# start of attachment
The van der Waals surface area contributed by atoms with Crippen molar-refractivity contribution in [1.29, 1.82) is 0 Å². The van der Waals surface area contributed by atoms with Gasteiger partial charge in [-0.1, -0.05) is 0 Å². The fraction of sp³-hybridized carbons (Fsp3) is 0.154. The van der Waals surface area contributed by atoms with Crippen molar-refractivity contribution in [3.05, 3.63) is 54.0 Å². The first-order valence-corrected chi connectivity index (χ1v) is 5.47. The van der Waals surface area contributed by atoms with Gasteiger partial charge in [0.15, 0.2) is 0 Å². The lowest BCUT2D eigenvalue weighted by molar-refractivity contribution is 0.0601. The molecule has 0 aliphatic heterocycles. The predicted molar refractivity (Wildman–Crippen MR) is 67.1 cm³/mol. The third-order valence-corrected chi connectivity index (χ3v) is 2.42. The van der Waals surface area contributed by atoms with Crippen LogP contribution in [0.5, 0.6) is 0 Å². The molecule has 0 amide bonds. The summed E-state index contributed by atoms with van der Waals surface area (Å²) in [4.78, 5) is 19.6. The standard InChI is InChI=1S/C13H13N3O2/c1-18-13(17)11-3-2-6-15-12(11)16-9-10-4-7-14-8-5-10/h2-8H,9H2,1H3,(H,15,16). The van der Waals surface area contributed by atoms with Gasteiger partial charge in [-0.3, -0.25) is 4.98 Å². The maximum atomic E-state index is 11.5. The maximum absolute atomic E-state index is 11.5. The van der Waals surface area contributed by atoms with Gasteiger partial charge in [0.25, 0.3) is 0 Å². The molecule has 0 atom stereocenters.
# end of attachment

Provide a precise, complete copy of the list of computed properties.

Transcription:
The van der Waals surface area contributed by atoms with Crippen molar-refractivity contribution in [1.29, 1.82) is 0 Å². The van der Waals surface area contributed by atoms with Gasteiger partial charge in [-0.1, -0.05) is 0 Å². The fraction of sp³-hybridized carbons (Fsp3) is 0.154. The van der Waals surface area contributed by atoms with Crippen molar-refractivity contribution in [3.05, 3.63) is 54.0 Å². The first-order valence-corrected chi connectivity index (χ1v) is 5.47. The van der Waals surface area contributed by atoms with Gasteiger partial charge in [0.15, 0.2) is 0 Å². The lowest BCUT2D eigenvalue weighted by molar-refractivity contribution is 0.0601. The molecule has 0 aliphatic heterocycles. The predicted molar refractivity (Wildman–Crippen MR) is 67.1 cm³/mol. The third-order valence-corrected chi connectivity index (χ3v) is 2.42. The van der Waals surface area contributed by atoms with Crippen LogP contribution in [0.5, 0.6) is 0 Å². The molecule has 0 amide bonds. The summed E-state index contributed by atoms with van der Waals surface area (Å²) in [4.78, 5) is 19.6. The standard InChI is InChI=1S/C13H13N3O2/c1-18-13(17)11-3-2-6-15-12(11)16-9-10-4-7-14-8-5-10/h2-8H,9H2,1H3,(H,15,16). The van der Waals surface area contributed by atoms with Gasteiger partial charge in [-0.3, -0.25) is 4.98 Å². The maximum atomic E-state index is 11.5. The maximum absolute atomic E-state index is 11.5. The van der Waals surface area contributed by atoms with Gasteiger partial charge in [0.25, 0.3) is 0 Å². The molecule has 0 atom stereocenters.